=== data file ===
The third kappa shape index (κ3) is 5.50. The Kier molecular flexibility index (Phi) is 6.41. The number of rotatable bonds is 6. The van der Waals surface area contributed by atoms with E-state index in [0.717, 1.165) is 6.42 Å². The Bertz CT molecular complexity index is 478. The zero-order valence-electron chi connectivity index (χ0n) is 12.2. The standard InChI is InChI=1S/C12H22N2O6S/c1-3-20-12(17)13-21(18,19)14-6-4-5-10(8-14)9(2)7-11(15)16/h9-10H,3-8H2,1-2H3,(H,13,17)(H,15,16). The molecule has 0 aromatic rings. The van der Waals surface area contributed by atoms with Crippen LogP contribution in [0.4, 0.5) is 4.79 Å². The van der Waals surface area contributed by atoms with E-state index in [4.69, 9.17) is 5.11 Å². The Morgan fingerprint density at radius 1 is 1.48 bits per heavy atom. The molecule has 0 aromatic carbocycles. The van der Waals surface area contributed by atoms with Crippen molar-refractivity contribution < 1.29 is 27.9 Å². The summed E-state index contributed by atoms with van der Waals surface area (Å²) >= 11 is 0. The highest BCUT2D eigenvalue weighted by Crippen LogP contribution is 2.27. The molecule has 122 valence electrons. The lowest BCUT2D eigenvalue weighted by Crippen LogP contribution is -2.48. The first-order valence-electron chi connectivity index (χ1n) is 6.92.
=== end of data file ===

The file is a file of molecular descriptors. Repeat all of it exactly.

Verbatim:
The third kappa shape index (κ3) is 5.50. The Kier molecular flexibility index (Phi) is 6.41. The number of rotatable bonds is 6. The van der Waals surface area contributed by atoms with E-state index in [0.717, 1.165) is 6.42 Å². The Bertz CT molecular complexity index is 478. The zero-order valence-electron chi connectivity index (χ0n) is 12.2. The standard InChI is InChI=1S/C12H22N2O6S/c1-3-20-12(17)13-21(18,19)14-6-4-5-10(8-14)9(2)7-11(15)16/h9-10H,3-8H2,1-2H3,(H,13,17)(H,15,16). The molecule has 0 aromatic rings. The van der Waals surface area contributed by atoms with Crippen LogP contribution in [0.4, 0.5) is 4.79 Å². The van der Waals surface area contributed by atoms with E-state index in [4.69, 9.17) is 5.11 Å². The Morgan fingerprint density at radius 1 is 1.48 bits per heavy atom. The molecule has 0 aromatic carbocycles. The van der Waals surface area contributed by atoms with Crippen molar-refractivity contribution < 1.29 is 27.9 Å². The summed E-state index contributed by atoms with van der Waals surface area (Å²) >= 11 is 0. The highest BCUT2D eigenvalue weighted by Crippen LogP contribution is 2.27. The molecule has 122 valence electrons. The lowest BCUT2D eigenvalue weighted by Crippen LogP contribution is -2.48. The first-order valence-electron chi connectivity index (χ1n) is 6.92.